In Times of Trouble

Everyone has tragedy in their lives at some point.  People we love die and it feels tragic.  We lose a job and it feels tragic.  We develop an illness and it feels tragic.  No matter how large or seemingly small (it’s always large to the person it’s happening to), we all have to deal with some form of tragedy in our lives.

Several years ago, my son (and only child), his father and his paternal grandfather all died within about 4 weeks.  I must say, that was the worst 4 weeks of my life, closely followed by the worst year+ of my life.  Everything changed, literally in the blink of an eye, and I knew my life would never be the same.  No sympathy here, these things happen to lots of people, not just me and my family, but it sure felt like it only happened to us at the time!

As I look back, there was a lot of learning that went on during this time of trouble and I’m glad I am able to share with others.  I am even glad that I was open to learning and able to recognize it. One thing I learned was that things happen in times of trouble that we certainly don’t expect.  One thing I learned is who is around during these times and how relationships change following difficult times.

Many of the people I was the closest to at that time distanced themselves from me.  Many of the friends I had at that time I no longer see much, if at all.  Some people, who I knew but were not as close to, have become great friends and provided the most support for me at that time.  As I slowly healed from these deep hurts, I started to really look at how things changed, particularly, relationships.  What really fascinated me has been the fact that other people have had very similar experiences with relationships when they have dealt with tragedy.  I have been asked about these same issues when I have worked with clients who have dealt with tragedies. (It appears that when you have dealt with these issues and are a counselor, people assume you know some secret to getting through such things.)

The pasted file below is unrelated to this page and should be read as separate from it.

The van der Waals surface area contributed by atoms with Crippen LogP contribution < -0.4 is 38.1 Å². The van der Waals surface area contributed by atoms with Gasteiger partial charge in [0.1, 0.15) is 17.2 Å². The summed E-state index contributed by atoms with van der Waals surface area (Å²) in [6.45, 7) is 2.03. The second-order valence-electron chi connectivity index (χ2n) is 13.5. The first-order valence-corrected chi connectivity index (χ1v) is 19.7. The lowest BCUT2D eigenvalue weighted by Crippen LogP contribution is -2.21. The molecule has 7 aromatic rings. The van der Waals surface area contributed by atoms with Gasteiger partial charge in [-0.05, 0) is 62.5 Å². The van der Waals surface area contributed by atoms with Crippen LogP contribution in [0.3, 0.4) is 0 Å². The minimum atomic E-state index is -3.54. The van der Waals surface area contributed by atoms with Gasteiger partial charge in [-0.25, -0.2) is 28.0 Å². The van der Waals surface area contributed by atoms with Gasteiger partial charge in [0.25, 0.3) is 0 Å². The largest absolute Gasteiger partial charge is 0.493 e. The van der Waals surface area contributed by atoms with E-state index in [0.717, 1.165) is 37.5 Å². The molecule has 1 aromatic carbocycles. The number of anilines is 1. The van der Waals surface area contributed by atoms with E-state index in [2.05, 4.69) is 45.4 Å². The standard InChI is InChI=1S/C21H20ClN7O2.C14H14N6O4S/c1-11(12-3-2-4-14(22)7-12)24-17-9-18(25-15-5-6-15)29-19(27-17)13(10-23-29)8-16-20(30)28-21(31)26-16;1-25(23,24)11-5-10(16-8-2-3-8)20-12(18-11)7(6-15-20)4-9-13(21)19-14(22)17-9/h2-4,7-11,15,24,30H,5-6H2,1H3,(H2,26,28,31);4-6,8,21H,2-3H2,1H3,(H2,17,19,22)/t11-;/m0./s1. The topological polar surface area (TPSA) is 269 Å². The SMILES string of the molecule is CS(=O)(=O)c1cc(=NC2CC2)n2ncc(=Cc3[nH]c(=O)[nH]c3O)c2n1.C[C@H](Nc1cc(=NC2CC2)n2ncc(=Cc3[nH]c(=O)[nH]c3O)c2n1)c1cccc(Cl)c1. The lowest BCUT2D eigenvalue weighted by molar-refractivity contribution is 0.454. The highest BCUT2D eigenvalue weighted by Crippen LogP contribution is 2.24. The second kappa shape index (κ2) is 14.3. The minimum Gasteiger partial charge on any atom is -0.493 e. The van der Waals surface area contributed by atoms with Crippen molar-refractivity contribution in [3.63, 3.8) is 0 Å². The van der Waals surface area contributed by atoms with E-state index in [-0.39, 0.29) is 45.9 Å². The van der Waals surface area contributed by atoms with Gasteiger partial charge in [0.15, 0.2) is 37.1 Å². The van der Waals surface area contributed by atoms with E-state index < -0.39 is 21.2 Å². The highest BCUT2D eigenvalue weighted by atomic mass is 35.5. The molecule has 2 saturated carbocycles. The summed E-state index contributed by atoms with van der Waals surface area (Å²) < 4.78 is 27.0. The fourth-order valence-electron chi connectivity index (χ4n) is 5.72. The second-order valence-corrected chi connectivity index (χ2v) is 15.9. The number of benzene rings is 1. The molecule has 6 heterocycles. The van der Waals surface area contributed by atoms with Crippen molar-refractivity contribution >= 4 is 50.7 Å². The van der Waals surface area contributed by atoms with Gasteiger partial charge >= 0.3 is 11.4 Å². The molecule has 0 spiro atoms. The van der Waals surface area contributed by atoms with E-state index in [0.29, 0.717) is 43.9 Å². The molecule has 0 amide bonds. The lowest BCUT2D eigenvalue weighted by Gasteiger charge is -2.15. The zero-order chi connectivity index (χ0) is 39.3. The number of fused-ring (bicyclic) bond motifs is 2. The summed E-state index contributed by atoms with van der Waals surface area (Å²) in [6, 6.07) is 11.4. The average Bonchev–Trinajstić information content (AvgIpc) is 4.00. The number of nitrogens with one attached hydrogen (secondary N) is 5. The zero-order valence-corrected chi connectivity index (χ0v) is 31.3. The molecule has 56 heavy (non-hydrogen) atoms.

What I finally came to understand is that the people who are the closest to you are also hurting, for you and for themselves, and some cannot handle it.  It’s not about me, it’s about who and where they are during this process.  People who aren’t quite as close are more emotionally able to step up and really provide help and support because their feelings aren’t so raw.  Over time, many of the people who backed off came back and some even apologized.  Some never came back.  The point of this is that I am no longer hurt or angry and I have learned to allow people to be who they are and do what they need to do to take care of themselves.  I don’t take it personally anymore.  It is personal, but it’s personal about them not me, and it’s okay.

People come and go in our lives and we need to allow them to do so and not feel badly about it.  We come and go out of people’s lives and we don’t need to feel bad about that either.  Not every relationship is meant to last forever, so as long as we are kind and respectful to ourselves and others, it’s okay to let some go and welcome new ones. We are stronger than tragedy.   As I’ve shared with many people, it’s never okay with us to lose someone we love, we can still be okay and move forward in our lives and even be happy!

 

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